Bankruptcy Options

Most people are unaware that there are several bankruptcy options if you are struggling financially.  Bankruptcy is not a one size fits all situation.  In fact, each case is completely different in that the individual circumstances are different.  One client may own a home where another client is renting.  One client may own a vehicle where another client is on public transportation.  It is important to realize that a bankruptcy attorney will gather all of the necessary facts in order to provide professional advice.  You may qualify for bankruptcy or you may not.  There are some rare situations where there is not a bankruptcy remedy available.

Let’s first explore the option of Chapter 7 bankruptcy.  This is the most common form of bankruptcy protection and it makes up approximately 75% of all bankruptcy cases.  The typical Chapter 7 case involves credit card and medical debt.  The typical debtor is someone who is working, but cannot afford to make monthly payments.  In many cases, the debt has accrued over the course of several years.  The interest and late fees have often made it impossible to pay off.  When creditors fail to reduce the interest or reduce the outstanding balance, people are more inclined to file for bankruptcy then continue making minimum payments.  It is incredibly frustrating when the balance does not reduce after making minimum payments.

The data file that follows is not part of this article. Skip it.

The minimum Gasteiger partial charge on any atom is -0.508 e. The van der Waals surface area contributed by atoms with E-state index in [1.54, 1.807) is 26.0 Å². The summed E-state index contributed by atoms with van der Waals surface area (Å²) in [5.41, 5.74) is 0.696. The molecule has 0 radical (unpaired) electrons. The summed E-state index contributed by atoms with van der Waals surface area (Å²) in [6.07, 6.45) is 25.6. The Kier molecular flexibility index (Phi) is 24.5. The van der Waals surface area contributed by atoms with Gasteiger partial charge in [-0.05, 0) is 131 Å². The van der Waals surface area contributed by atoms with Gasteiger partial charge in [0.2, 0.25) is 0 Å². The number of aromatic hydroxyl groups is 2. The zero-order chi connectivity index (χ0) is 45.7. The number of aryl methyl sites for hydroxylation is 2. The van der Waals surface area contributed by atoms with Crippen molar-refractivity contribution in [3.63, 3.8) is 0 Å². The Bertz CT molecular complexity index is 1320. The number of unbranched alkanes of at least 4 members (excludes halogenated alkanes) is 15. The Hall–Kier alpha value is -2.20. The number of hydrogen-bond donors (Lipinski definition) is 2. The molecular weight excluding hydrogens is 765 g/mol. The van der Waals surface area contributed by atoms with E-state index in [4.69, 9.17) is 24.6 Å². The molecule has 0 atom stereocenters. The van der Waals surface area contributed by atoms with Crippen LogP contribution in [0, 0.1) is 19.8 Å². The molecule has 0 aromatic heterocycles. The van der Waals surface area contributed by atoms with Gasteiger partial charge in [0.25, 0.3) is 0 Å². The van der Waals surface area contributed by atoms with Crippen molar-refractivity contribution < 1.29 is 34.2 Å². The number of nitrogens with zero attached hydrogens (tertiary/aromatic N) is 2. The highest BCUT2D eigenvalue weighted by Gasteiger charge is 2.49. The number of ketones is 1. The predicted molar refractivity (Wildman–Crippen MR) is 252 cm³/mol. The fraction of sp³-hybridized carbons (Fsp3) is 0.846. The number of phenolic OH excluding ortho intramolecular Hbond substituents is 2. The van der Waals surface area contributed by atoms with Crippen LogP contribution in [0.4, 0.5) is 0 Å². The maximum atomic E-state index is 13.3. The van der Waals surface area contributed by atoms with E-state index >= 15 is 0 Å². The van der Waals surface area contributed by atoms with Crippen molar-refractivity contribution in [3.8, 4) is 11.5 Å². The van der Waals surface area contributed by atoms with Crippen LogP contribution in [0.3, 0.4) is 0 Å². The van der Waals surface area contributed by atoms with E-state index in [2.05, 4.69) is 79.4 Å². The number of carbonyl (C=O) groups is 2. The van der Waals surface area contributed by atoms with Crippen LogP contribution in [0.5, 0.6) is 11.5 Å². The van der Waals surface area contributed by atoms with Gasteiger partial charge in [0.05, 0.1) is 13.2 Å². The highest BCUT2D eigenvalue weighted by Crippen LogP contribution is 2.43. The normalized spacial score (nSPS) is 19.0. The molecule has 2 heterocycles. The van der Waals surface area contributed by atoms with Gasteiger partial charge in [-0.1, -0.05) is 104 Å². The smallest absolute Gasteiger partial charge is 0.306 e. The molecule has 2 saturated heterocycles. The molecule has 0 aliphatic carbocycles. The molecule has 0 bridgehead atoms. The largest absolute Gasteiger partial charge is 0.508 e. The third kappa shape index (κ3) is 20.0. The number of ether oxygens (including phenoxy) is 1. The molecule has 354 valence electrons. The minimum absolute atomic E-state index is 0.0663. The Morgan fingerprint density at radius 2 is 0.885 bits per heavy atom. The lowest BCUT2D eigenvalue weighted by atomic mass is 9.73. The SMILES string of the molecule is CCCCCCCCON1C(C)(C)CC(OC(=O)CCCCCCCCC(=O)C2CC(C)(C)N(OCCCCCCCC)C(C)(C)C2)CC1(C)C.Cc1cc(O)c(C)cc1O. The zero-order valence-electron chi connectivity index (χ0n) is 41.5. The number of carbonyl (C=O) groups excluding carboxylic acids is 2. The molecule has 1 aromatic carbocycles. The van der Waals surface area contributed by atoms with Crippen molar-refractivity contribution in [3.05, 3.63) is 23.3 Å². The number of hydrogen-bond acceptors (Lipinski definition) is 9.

For others, Chapter 13 seems like the best option.  This is where the debt is reorganized and paid back either in full or at a fraction of what was originally owed.  This is not the type of case that you would want to file bankruptcy yourself.  The process is extremely complex and even seasoned bankruptcy attorneys struggle with Chapter 13 cases.  For one thing, the case lasts from three to five years.  Throughout the case, issues arise that require court appearances.  Sometimes the Trustee is bringing a motion before the court.  Other times, a creditor is seeking relief from the case.  This is where you definitely want to have an attorney representing your interest.

The bottom line is this:  If you are considering filing for bankruptcy, you should seek the advice and counsel of a Chicago bankruptcy lawyer.  There are simply too many things that could go wrong if you try to go it alone.  For example, you case can be dismissed if you don’t tender pay advices and tax returns within 45 days of filing.  Image the horror of paying the filing fee only to have the case get dismissed.  Further, you will not likely understand the notices that come from the court.  It takes years of experience to decipher between items that need attention and those that are simply generic notices.  Bankruptcy has become a unique specialty under the law.  It is not something that should be taken lightly.